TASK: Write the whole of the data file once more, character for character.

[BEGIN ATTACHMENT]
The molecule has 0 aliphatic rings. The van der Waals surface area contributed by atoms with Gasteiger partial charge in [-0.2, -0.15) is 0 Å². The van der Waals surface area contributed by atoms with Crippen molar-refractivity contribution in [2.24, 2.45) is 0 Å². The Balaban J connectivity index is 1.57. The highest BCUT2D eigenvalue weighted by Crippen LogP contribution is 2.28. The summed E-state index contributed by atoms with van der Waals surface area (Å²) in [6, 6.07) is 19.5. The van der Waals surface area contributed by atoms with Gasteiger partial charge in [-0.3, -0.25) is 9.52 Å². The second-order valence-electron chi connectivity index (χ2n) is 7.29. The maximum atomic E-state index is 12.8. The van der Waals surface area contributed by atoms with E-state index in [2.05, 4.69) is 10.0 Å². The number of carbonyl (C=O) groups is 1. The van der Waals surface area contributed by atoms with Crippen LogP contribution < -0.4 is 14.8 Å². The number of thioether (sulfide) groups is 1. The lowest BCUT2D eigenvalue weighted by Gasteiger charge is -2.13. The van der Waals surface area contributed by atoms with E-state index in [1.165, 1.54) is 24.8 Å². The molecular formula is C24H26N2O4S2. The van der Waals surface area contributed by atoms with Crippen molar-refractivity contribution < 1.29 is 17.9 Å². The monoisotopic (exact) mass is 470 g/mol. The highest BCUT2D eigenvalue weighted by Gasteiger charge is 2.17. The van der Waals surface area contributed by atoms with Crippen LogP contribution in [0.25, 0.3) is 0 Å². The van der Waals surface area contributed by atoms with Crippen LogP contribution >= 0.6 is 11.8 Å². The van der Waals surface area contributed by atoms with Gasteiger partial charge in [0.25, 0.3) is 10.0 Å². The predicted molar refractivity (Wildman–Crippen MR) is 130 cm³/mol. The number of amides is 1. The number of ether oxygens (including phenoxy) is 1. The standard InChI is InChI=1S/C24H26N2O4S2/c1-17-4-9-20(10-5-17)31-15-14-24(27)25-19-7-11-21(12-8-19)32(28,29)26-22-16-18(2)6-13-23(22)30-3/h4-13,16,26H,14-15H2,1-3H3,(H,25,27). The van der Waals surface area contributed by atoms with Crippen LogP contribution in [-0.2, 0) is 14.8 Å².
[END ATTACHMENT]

The molecule has 0 aliphatic rings. The van der Waals surface area contributed by atoms with Gasteiger partial charge in [-0.2, -0.15) is 0 Å². The van der Waals surface area contributed by atoms with Crippen molar-refractivity contribution in [2.24, 2.45) is 0 Å². The Balaban J connectivity index is 1.57. The highest BCUT2D eigenvalue weighted by Crippen LogP contribution is 2.28. The summed E-state index contributed by atoms with van der Waals surface area (Å²) in [6, 6.07) is 19.5. The van der Waals surface area contributed by atoms with Gasteiger partial charge in [-0.3, -0.25) is 9.52 Å². The second-order valence-electron chi connectivity index (χ2n) is 7.29. The maximum atomic E-state index is 12.8. The van der Waals surface area contributed by atoms with E-state index in [2.05, 4.69) is 10.0 Å². The number of carbonyl (C=O) groups is 1. The van der Waals surface area contributed by atoms with Crippen LogP contribution < -0.4 is 14.8 Å². The number of thioether (sulfide) groups is 1. The lowest BCUT2D eigenvalue weighted by Gasteiger charge is -2.13. The van der Waals surface area contributed by atoms with E-state index in [1.165, 1.54) is 24.8 Å². The molecular formula is C24H26N2O4S2. The van der Waals surface area contributed by atoms with Crippen molar-refractivity contribution < 1.29 is 17.9 Å². The monoisotopic (exact) mass is 470 g/mol. The highest BCUT2D eigenvalue weighted by Gasteiger charge is 2.17. The van der Waals surface area contributed by atoms with Crippen LogP contribution in [0.25, 0.3) is 0 Å². The van der Waals surface area contributed by atoms with Crippen LogP contribution >= 0.6 is 11.8 Å². The van der Waals surface area contributed by atoms with Gasteiger partial charge in [0.25, 0.3) is 10.0 Å². The predicted molar refractivity (Wildman–Crippen MR) is 130 cm³/mol. The number of amides is 1. The number of ether oxygens (including phenoxy) is 1. The standard InChI is InChI=1S/C24H26N2O4S2/c1-17-4-9-20(10-5-17)31-15-14-24(27)25-19-7-11-21(12-8-19)32(28,29)26-22-16-18(2)6-13-23(22)30-3/h4-13,16,26H,14-15H2,1-3H3,(H,25,27). The van der Waals surface area contributed by atoms with Crippen LogP contribution in [-0.2, 0) is 14.8 Å².